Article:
The BIGGER BIG ONE

Steve's picture

If you live in California and conversation drifts to earthquakes, the “BIG ONE” always surfaces.

 ‘Hey Steve, when’s the next BIG ONE coming?’

For out-of-towners, a BIG ONE refers to a ~M8 earthquake on the San Andreas Fault. The last BIG ONE was the 1906 San Francisco earthquake. Everyone knows that. The BIG ONE before that was the 1857 Ft. Tejon earthquake in the southern part of the State. Virtually nobody knows that. No surprise, in 1857 Los Angeles was a dusty backwater, home to about 4,000 townsfolk.

 As much as it might crimp a Californian’s bragging rights, a BIGGER, BIG ONE is in the neighborhood -- A Cascadia Earthquake. The Cascadia Fault starts at Cape Mendocino, just where the San Andreas Fault ends, and it runs northward offshore of Oregon, Washington and British Columbia to the southern tip of Queen Charlotte Island. Cascadia is a subduction zone fault versus a strike slip kind like the San Andreas. The primary difference is that subduction zone faults dip gently into the Earth while strike slip faults cut into it vertically. Thus, the seismically potent “width” of the former can be 10 or 15 times the latter. Bigger fault area means larger potential earthquakes all else fixed. A Cascadia quake might be M9 or M9.3. The BIG ONE on the SAF is a mere pup, in comparison.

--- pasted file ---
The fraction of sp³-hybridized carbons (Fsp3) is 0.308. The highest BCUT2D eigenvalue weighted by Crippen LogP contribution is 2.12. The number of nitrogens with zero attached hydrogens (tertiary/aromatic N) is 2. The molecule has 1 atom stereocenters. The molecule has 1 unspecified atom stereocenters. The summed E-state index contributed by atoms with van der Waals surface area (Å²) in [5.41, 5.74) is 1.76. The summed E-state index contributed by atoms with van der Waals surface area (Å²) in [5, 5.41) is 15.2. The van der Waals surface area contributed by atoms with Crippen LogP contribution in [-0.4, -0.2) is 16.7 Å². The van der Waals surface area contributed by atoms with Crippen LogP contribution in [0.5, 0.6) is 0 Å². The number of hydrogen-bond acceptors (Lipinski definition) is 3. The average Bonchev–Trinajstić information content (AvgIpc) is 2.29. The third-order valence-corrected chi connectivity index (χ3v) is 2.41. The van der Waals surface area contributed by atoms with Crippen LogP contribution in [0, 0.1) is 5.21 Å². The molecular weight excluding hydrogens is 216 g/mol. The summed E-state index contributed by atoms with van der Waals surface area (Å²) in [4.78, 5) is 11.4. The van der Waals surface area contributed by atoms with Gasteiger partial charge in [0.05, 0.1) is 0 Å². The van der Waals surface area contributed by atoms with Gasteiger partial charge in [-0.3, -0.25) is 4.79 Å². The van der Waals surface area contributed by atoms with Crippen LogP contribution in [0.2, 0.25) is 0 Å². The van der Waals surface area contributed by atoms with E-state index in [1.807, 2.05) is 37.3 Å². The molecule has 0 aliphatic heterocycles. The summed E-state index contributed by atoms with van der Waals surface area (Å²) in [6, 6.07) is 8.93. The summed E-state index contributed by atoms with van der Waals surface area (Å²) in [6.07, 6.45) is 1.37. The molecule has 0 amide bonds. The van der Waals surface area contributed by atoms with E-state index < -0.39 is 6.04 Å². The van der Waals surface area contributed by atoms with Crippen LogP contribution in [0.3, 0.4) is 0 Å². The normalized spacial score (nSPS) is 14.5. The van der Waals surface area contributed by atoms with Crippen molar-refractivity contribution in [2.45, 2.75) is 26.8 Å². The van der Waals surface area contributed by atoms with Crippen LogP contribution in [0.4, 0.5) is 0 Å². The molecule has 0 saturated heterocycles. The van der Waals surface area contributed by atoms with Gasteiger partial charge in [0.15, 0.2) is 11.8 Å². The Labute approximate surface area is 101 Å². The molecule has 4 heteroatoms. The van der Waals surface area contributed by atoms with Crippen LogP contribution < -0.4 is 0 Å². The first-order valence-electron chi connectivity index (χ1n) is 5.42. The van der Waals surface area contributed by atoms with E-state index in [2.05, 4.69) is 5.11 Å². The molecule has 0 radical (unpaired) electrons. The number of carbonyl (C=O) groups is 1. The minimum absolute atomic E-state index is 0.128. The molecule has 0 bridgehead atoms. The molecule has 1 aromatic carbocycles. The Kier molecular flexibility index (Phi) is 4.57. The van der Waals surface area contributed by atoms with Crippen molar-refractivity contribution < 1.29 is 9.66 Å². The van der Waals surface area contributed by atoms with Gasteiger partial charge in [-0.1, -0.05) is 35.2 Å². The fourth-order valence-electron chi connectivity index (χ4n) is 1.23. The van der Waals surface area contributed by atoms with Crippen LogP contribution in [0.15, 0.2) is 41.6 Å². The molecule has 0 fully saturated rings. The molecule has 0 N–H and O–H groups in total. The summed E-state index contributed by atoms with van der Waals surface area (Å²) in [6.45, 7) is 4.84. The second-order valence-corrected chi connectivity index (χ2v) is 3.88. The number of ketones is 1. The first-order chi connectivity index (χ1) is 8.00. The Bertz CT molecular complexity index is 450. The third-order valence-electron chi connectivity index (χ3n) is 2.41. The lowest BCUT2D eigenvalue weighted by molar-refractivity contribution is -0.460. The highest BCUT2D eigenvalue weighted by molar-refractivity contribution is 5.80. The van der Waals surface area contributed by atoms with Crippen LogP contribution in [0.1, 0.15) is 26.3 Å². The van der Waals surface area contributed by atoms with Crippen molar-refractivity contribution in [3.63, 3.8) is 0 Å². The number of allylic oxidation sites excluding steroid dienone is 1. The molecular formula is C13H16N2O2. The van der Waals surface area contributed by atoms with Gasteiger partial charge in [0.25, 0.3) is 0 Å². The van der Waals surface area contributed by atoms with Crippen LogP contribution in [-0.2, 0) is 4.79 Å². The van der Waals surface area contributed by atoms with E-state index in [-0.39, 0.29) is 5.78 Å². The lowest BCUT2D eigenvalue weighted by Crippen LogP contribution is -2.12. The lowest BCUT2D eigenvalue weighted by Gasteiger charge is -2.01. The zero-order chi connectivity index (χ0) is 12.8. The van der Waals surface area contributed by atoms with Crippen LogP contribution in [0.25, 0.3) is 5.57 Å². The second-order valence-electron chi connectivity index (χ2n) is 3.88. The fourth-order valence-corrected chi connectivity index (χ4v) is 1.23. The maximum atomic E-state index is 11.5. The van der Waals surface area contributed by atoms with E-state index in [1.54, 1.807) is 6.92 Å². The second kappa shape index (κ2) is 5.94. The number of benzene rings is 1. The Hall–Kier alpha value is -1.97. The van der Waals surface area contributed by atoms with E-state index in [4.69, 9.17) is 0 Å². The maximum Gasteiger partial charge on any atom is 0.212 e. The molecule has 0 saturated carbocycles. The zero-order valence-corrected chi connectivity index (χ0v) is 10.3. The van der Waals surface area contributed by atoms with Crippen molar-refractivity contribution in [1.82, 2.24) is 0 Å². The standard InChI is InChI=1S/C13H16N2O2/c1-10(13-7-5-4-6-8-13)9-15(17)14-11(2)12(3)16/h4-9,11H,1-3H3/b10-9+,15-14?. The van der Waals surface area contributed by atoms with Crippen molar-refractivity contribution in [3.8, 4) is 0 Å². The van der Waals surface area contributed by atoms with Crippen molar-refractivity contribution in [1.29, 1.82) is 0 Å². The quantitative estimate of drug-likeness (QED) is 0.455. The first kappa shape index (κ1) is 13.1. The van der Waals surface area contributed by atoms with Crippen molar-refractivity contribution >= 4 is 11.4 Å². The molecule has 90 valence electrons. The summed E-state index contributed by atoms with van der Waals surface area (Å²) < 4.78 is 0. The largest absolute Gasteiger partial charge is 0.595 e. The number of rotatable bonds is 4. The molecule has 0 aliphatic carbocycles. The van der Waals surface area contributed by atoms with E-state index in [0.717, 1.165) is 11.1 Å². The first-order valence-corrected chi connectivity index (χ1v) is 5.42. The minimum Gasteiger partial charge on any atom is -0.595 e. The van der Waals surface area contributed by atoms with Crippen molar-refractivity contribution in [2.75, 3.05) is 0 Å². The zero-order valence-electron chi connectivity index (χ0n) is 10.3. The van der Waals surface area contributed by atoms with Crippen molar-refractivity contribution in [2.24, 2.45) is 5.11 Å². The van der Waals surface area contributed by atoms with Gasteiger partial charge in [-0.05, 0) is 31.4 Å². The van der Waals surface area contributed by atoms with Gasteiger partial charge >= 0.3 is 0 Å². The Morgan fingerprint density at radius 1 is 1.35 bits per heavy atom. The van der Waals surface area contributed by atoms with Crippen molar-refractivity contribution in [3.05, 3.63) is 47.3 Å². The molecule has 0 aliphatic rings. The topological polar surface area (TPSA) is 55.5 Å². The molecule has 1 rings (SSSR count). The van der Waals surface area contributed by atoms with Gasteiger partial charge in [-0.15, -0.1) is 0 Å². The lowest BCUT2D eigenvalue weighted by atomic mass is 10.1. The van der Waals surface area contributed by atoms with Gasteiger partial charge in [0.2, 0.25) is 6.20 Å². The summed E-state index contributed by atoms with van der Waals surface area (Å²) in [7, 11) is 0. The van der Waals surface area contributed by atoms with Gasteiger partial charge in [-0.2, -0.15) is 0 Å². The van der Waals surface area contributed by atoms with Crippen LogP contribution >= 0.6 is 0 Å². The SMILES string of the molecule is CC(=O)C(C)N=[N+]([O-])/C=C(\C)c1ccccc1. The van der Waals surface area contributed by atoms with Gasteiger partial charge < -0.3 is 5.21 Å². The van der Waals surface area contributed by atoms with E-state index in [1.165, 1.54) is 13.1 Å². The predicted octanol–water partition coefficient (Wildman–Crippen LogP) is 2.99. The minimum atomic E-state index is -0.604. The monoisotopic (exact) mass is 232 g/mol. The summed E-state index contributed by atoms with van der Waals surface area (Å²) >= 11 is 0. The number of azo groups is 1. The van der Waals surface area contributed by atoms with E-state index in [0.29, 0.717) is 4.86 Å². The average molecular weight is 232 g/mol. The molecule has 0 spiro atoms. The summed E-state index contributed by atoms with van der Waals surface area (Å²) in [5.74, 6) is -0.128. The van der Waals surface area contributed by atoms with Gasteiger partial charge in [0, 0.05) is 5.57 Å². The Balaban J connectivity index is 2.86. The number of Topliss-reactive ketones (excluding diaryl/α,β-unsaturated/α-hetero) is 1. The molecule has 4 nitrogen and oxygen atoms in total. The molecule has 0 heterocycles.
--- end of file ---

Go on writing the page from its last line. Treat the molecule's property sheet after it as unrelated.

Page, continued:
The last BIGGER BIG ONE in Cascadia happened January 26, 1700. How do we know this? Turns out that the tsunami wave traveled all the way to Japan and damaged some goods stored at various harbor locations. Insurance agents (yes, those guys have been around forever) took careful note of the losses and their records still exist. It’s been 300 years since then, the fault has reloaded and might discharge again at any time.

This movie visualizes the tsunami that the BIGGER BIG ONE might spawn. True, the movie waves have been exaggerated several 100 times in size to make them visible. My guess though, if you were standing on an Oregon beach and saw a 30 foot high wave coming at you, distinction between exaggeration and reality would hardly matter.

OK, sure, maybe BIGGER BIG ONES exist. For seismo-centric Californians however, big ones (lower case) in some another state, just don’t count.

Steven N. Ward     Santa Cruz

Comments

jamekurt's picture

help: i like the movie because it is picturizing the natural disasters like earthquack and  floods etc. this movie also visualizes the tsunami that the BIGGER BIG ONE might spawn which is true.

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